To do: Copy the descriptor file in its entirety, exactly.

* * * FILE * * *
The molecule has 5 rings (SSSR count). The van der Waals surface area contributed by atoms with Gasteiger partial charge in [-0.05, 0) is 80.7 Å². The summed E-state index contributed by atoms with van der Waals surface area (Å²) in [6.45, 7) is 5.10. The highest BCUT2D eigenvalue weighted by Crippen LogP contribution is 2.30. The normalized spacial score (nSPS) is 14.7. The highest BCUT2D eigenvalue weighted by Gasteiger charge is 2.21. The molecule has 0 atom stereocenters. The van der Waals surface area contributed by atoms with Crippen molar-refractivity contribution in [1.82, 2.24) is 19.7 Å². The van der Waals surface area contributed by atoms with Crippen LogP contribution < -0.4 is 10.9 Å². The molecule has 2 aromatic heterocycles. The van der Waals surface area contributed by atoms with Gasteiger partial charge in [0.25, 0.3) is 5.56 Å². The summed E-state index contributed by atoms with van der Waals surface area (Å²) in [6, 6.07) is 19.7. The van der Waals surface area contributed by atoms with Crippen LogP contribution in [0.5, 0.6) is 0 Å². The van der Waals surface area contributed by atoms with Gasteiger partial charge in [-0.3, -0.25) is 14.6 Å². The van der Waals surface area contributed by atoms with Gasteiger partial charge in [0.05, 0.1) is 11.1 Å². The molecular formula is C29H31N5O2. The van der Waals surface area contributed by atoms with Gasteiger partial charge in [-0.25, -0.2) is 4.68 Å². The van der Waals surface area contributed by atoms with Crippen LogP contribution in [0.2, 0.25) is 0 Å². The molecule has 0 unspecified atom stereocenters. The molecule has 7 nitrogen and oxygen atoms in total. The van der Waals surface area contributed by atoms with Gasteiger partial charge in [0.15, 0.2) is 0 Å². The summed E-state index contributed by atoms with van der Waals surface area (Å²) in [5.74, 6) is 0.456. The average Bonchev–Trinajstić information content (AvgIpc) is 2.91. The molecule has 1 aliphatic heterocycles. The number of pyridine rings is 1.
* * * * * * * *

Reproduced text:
The molecule has 5 rings (SSSR count). The van der Waals surface area contributed by atoms with Gasteiger partial charge in [-0.05, 0) is 80.7 Å². The summed E-state index contributed by atoms with van der Waals surface area (Å²) in [6.45, 7) is 5.10. The highest BCUT2D eigenvalue weighted by Crippen LogP contribution is 2.30. The normalized spacial score (nSPS) is 14.7. The highest BCUT2D eigenvalue weighted by Gasteiger charge is 2.21. The molecule has 0 atom stereocenters. The van der Waals surface area contributed by atoms with Crippen molar-refractivity contribution in [1.82, 2.24) is 19.7 Å². The van der Waals surface area contributed by atoms with Crippen LogP contribution < -0.4 is 10.9 Å². The molecule has 2 aromatic heterocycles. The van der Waals surface area contributed by atoms with Gasteiger partial charge in [0.25, 0.3) is 5.56 Å². The summed E-state index contributed by atoms with van der Waals surface area (Å²) in [6, 6.07) is 19.7. The van der Waals surface area contributed by atoms with Crippen LogP contribution in [0.5, 0.6) is 0 Å². The van der Waals surface area contributed by atoms with Gasteiger partial charge in [-0.3, -0.25) is 14.6 Å². The van der Waals surface area contributed by atoms with Gasteiger partial charge in [0.05, 0.1) is 11.1 Å². The molecular formula is C29H31N5O2. The van der Waals surface area contributed by atoms with Gasteiger partial charge in [-0.25, -0.2) is 4.68 Å². The van der Waals surface area contributed by atoms with Crippen LogP contribution in [0.2, 0.25) is 0 Å². The molecule has 0 unspecified atom stereocenters. The molecule has 7 nitrogen and oxygen atoms in total. The van der Waals surface area contributed by atoms with Gasteiger partial charge in [0.15, 0.2) is 0 Å². The summed E-state index contributed by atoms with van der Waals surface area (Å²) in [5.74, 6) is 0.456. The average Bonchev–Trinajstić information content (AvgIpc) is 2.91. The molecule has 1 aliphatic heterocycles. The number of pyridine rings is 1.